For example, that massively sweet fruit bomb on the table may get a score of 86 instead of 88 if the sample roast is very baked, because baking kills sweetness. The sample that retained its acidity and sweetness as the cup cooled may not be better than its neighbor that “fell apart” after cooling; the second cup may have simply been baked. “Brothy” underdeveloped roasts often don’t bring out the plump, pleasing, and juicy notes that some coffees potentially offer.  Finally, I’ve had brews that tasted minerally, metallic, or gamey when made with water unsuitable for coffee extraction.

Regardless of one’s views on how much roast quality sways professionals in green evaluation (and to be clear, we’re all swayed to different degrees), it’s clear we’d be better off with a separate system for evaluating roasts if we want to get better at roasting and also want to avoid allowing roast quality to interfere with green evaluation.

Let’s say you production-roast a 90-point Kenya and the ROR crashes hard and then flicks. The coffee may still have some pleasant fruit since, after all, the coffee’s raw material was so stellar that you’d have to roast the coffee on a BBQ to destroy all of its goodness. You may score a cup from that roast as an 88.  Now let’s say you execute a flawless roast of an 83-point blend component; you will likely still score that coffee an 83. As a production roaster, there isn’t much to learn from the Kenya scoring five points higher than the blend component. After all, you were handed two radically different types of raw material, did a masterful job with one of them, and a poor job with the other, yet the better job scored lower.

If you’ve read my two previous posts about seeing through roasts, part 1 and part 2 you’re familiar with my opinion that some cup traits are primarily due to roast, some are due to green quality, and most are a combination of the two. “Seeing through roasts” is more art than science.  I propose that an effective roast-scoring system focus only on traits that are predominantly indicative of roast quality.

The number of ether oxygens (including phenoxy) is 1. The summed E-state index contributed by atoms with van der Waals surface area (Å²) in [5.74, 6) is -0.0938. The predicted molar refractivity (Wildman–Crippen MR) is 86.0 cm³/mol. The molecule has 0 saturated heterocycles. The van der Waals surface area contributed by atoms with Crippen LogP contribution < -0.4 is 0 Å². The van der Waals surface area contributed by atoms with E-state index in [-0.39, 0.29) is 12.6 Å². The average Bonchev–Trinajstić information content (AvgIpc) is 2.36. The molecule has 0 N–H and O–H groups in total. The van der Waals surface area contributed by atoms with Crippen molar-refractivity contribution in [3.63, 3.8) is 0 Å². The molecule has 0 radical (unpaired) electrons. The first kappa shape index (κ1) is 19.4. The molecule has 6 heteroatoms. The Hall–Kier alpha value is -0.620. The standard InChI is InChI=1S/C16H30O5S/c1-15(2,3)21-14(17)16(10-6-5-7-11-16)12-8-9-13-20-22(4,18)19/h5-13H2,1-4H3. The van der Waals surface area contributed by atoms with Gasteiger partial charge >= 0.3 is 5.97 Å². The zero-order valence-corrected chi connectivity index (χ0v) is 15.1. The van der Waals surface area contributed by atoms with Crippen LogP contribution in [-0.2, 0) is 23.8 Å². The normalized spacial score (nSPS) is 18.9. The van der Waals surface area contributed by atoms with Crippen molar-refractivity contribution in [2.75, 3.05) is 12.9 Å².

To that end, here’s a first draft of a proposed roast-scoring system.

A Scoring System for Roast Quality

Development (as in “how well developed are the bean cores,” not “how dark is the roast”): -2 to 0

-2: objectively underdeveloped
-1: debatably underdeveloped
0: adequately developed (according to your standards)

Success in highlighting terroir or other roast goals: -2 to 0

-2: failure to highlight desired flavors
-1: partial success
0: complete success in highlighting terroir, etc. 

Baked: -2 to 0

-2: definitely baked, hollow, lost most sweetness
-1: a little baked but still kinda sweet
0: not baked at all

Roasty: (not a real word): -2 to 0

-2: reminds you of your last cup of Starbucks
-1: hint of char, smoke, or unintended roastyness (also not a word)
0: would please George Howell

Admittedly, you may find it awkward that scores will usually be negative, or at best zero.  I’m personally okay with that, in the sense that roasting isn’t capable of improving green coffee.  A roast will either show a coffee’s full potential (the score would be zero) or cause the coffee to fall short of its potential (the score would be negative.)  As Ryan wrote in DCB:

“No matter what wizardry your roasting team is capable of, there's no way to improve a coffee's potential through roasting. Green coffee either has it or it doesn't.”  

 Please note that it would not be a good idea to subtract a coffee’s roasting score from its green score, as that will cause confusion and misses the point about keeping the green and roast evaluations separate.

Applying this Coffee Roast Quality System

Coffee #1: fast roast, no ROR crash or flick, tastes green
Very underdeveloped (brothy): -2
Some varietal character shines through: -1
Not baked at all: 0
Not roasty at all: 0

Total Score: -3

Coffee #2: developed, but the ROR crashed hard and flicked
Development is great: 0
Terroir shines through a little: -1
Very baked: -2
Very roasty: -2

Total Score: -5

Coffee #3: almost perfect, but development was borderline
Development: -1
Terroir: 0
Baked: 0
Roasty: 0

Total Score: -1

 I’d like to be clear that this proposal is a work in progress, and I hope readers will criticize this post constructively, and offer their own suggestions for improving the system.  

Green coffee bean storage. photo credit: Liz Clayton

Green coffee bean storage. photo credit: Liz Clayton


About the Author

Scott Rao

Scott Rao is an industry veteran and author of several best-selling coffee books: The Professional Barista’s Handbook, Everything but Espresso, and The Coffee Roaster’s Companion.